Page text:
Always negotiate the price before getting in: When getting a tuk tuk from the street, always agree on a price upfront. This is the most important rule when taking tuk tuks. It’s a common scam for drivers to demand a high price at the end of the ride if you didn’t set a price at the beginning. By negotiating in advance, you’re also able to walk away if you’re not happy with the price.
How to use tuk tuk apps in Cambodia
Using a tuk tuk app is the easiest way to hail a tuk tuk, navigate the language barrier, get a fair price, and ensure you’ll be dropped off at the right place. It was pretty much the only way I hailed tuk tuks when I was traveling around Cambodia for one month.
There are two tuk tuk apps in Cambodia: PassApp (iOS and Android) and Grab (iOS and Android). Once you download the app, you’ll need to make an account. When you’re all set up, ordering a tuk tuk is similar to using other ride hailing apps.
You’ll confirm your pick-up location and enter your destination. Then, you’ll be matched with a tuk tuk driver. You can see your driver’s profile, including their name, photo, and rating. The app also shows you the price and how far away the driver is from your location.
PassApp vs. Grab
Pass is typically cheaper than Grab: Whenever I needed to order a tuk tuk, I would open both Pass and Grab, enter my destination, and compare the prices. Every single time, the price with Pass was cheaper.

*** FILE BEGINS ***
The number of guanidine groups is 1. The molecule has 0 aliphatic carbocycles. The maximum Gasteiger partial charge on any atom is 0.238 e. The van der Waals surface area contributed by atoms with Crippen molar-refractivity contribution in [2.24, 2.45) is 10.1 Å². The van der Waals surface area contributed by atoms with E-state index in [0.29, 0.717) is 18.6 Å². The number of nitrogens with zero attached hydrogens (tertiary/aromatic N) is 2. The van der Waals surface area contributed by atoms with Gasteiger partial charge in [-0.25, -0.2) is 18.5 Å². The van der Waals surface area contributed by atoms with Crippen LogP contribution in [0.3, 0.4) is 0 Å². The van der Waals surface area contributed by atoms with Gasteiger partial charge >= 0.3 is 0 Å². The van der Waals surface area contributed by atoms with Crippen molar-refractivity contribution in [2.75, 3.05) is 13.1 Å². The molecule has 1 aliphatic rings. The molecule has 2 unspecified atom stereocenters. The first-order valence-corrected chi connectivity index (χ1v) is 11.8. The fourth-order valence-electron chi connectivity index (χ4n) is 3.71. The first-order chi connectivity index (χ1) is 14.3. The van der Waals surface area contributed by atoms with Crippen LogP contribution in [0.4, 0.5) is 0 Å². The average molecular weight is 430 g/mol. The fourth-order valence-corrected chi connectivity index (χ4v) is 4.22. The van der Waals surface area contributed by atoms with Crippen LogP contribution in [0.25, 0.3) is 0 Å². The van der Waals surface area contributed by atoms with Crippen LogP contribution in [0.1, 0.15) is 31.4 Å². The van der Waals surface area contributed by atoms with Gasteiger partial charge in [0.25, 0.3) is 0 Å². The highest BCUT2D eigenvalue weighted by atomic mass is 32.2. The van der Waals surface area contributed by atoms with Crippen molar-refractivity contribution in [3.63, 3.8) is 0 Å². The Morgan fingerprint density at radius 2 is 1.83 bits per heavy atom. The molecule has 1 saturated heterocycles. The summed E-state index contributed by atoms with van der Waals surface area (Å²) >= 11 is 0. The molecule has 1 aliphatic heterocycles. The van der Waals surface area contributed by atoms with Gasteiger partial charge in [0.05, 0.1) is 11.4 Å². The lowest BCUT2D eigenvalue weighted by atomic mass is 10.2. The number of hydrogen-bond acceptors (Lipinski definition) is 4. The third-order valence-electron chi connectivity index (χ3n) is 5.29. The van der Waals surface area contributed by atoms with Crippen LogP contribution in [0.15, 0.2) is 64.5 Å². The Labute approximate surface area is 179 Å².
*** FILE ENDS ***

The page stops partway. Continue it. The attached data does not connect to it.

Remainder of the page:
Pass requires a Cambodia phone number: If you plan on using Pass, you’ll need a Cambodia phone number. Make sure you have an unlocked phone and buy a SIM card when you arrive. For Grab, you can create an account using your current phone number.
Pass requires cash payment, while Grab supports credit card payment: When using Pass, you’ll always need to pay the driver in cash. I didn’t find this to be a problem though. Since Cambodia is a country that mostly uses cash, I always had cash on me. With Grab, you can pay for your rides via credit card – just add a credit card to your account. You can also toggle between payment methods when you’re ordering a ride.
Pass only operates in Cambodia, while Grab is available in other southeast Asian countries: Grab operates in eight countries: Cambodia, Singapore, Indonesia, Malaysia, Myanmar, Philippines, Thailand, and Vietnam. If you’re traveling to any of these places on the same trip, you’ll want to keep the Grab app on your phone.
Are tuk tuks safe in Cambodia?
Tuk tuks are a safe mode of transportation in Cambodia. Tuk tuk drivers are experienced with navigating busy roads and weaving in and out of traffic. The biggest danger is bag snatching, which happens more often in large cities like Phnom Penh.
Since tuk tuks are open air vehicles with no windows and usually no doors, anyone can reach in and grab your belongings. Keep bags and backpacks in between your feet, on your shoulders, or hold onto them in your lap. Cellphones are also easy to snatch, so keep a tight grip on yours or put it in a zipped pocket or bag.